Skip to Main Content

Paper Cuts: From Russia with Love

From Russia with love
Illustration by POGO.

Stories of Russia’s historic and relentless drive to spy on and manipulate Americans have been a feature of cloak-and-dagger novels since John le Carre came in from the cold war. There are few works of fiction and fewer periods in the last century where the two superpowers have not been enemies. Suspense fans still mourning The Americans, streaming Red Sparrow, or binge-watching Killing Eve, have a steady supply of topnotch intelligence tradecraft, complete with high production values and keen plot twists.

Paper Cuts is an occasional POGO feature examining and explaining primary sources relevant to current events connected to the federal government.

Here at POGO we care a lot about documents.

To properly monitor elected and career federal government leaders for fraudulent behavior, wasted tax money or abuse of privilege, POGO studies a lot of paper records.

Although it’s true that every picture tells a story, at POGO, every document tells a backstory.

Meanwhile, through the growing library of public grand jury indictments and FBI affidavits, thriller fiction (and foreign policy) fans, are getting a rare peek inside the secret schemes (and limitless lengths) of nonfiction Soviet-style espionage.

Under the auspices of former Soviet Union KGB intelligence officer and perpetual president of the Russian Federation Vladimir Putin, there is seemingly no end to the ways democracy’s “competitor” can “sow discord” in the United States.

Although the drama of the Kremlin’s real-life secret mission still has many unknowns, the FBI has uncovered ample evidence of the Russian government’s “improper foreign influence on U.S. elections and on the U.S. political system” by “penetrating the U.S. national decision-making apparatus…to expand its sphere of influence.”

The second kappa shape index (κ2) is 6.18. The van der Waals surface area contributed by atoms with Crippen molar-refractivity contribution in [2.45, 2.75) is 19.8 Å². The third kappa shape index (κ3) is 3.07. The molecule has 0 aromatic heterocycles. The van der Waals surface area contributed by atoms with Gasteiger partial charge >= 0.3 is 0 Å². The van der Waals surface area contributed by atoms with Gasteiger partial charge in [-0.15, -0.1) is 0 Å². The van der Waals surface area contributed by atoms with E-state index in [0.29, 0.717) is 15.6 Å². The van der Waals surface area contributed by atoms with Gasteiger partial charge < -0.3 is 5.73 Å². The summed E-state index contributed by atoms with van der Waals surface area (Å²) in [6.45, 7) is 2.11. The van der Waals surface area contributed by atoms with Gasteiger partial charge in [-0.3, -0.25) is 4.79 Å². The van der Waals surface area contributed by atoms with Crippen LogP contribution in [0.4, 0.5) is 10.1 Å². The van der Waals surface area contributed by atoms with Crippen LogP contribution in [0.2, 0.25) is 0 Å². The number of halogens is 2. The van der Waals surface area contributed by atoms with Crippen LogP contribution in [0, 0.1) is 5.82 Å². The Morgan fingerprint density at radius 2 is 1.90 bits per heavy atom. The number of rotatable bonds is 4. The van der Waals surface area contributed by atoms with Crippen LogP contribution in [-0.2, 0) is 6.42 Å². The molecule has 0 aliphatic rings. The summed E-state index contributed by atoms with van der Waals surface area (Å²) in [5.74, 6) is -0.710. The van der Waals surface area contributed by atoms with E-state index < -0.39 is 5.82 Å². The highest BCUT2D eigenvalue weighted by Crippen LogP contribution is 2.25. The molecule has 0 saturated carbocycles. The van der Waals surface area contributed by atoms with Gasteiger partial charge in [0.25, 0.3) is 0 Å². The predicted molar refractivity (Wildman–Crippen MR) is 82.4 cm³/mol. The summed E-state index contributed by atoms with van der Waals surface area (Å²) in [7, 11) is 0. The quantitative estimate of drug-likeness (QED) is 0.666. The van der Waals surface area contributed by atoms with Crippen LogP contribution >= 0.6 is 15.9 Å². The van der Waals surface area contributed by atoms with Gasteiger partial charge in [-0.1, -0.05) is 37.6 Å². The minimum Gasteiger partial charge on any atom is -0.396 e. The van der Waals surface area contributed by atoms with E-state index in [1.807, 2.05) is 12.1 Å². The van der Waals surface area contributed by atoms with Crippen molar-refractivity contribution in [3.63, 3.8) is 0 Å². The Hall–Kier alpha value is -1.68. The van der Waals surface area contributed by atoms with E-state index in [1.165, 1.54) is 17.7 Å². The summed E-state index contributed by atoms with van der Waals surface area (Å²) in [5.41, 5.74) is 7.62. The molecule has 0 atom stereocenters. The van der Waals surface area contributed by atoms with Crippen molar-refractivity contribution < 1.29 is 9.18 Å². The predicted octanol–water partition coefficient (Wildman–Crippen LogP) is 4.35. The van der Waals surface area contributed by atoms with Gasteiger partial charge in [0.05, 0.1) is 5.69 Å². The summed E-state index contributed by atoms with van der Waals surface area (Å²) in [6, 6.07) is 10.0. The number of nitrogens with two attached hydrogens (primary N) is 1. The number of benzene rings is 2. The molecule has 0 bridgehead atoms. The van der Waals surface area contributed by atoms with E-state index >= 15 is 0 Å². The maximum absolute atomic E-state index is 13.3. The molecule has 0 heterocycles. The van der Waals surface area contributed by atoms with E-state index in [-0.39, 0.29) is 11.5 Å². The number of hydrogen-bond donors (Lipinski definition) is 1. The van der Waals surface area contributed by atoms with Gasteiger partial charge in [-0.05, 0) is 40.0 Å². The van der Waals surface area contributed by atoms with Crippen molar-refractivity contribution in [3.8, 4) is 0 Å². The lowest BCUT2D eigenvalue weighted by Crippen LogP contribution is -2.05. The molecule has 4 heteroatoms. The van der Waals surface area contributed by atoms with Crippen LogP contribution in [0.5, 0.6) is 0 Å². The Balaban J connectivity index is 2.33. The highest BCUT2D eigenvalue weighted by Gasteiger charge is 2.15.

(Doubters should check out the Senate Intelligence Committee’s bipartisan report. It’s not a spoiler to know that the Congressional panel concluded that the Russian government definitively sought to covertly influence and interfere in the 2016 presidential election.)

What’s always been most elusive in this unfolding story is whether or not anyone in the Trump campaign knowingly coordinated and conspired with Russian government efforts, in what some have called “collusion.” At least four Justice Department documents, which are discussed below, assert “U.S. persons” associated with the Trump campaign were a focus of the Russians’ efforts—the mystery is to what extent those “persons,” and other Americans, wittingly knew or communicated with the Russian agents. How far up that knowledge went within the Trump campaign is perhaps the number-one unanswered question. We do know from these indictments and arrests that Russia resolutely recruits and trains its own highly skilled men and women to secretly make personal contact with “U.S. persons” to influence and manipulate them. Putin’s people are picked carefully.

Take Russian national Maria Butina. The FBI alleges in a criminal complaint filed last week that the 29-year old American University graduate student and “lifetime NRA member” spent the last 5 years engaged in a “conspiracy to act as a foreign agent...against the United States.” Under the mentorship of a “high-level Russian government official,” Butina moved on a student visa to Washington, DC, in the months before the 2016 election to “develop relationships with American politicians in order to establish…‘back channel’ lines of communication” and create “low-cost, relatively low-risk, and deniable ways to shape foreign perceptions.” The FBI arrested Butina in Washington last week. Her high-level handler (believed to be former Chairman of Russian Federation Council Alexander Torshin) is no longer in the United States.

The FBI affidavit in support of Butina’s arrest notes the Russian Federation’s goal was to reduce Americans’ “trust and confidence in democratic processes,” degrade “democratization efforts,” weaken U.S. partnerships with allies, undermine U.S. and UK sanctions, and foment “anti-U.S. political views.”

An American “political operative” in the Butina complaint referred to as “U.S. Person 1” (media sources report the “operative” fits the description of conservative North Dakotan Paul Erickson), arranged Butina’s “introductions to U.S. persons having influence in American politics,” including giving her access to the conservative National Prayer Breakfast and an “organization promoting gun rights” (elsewhere identified as the NRA). The prayer event and gun-rights group were to be a “communication channel” for “friendship and dialogue” with supporters of “Political Party 1” and its candidates.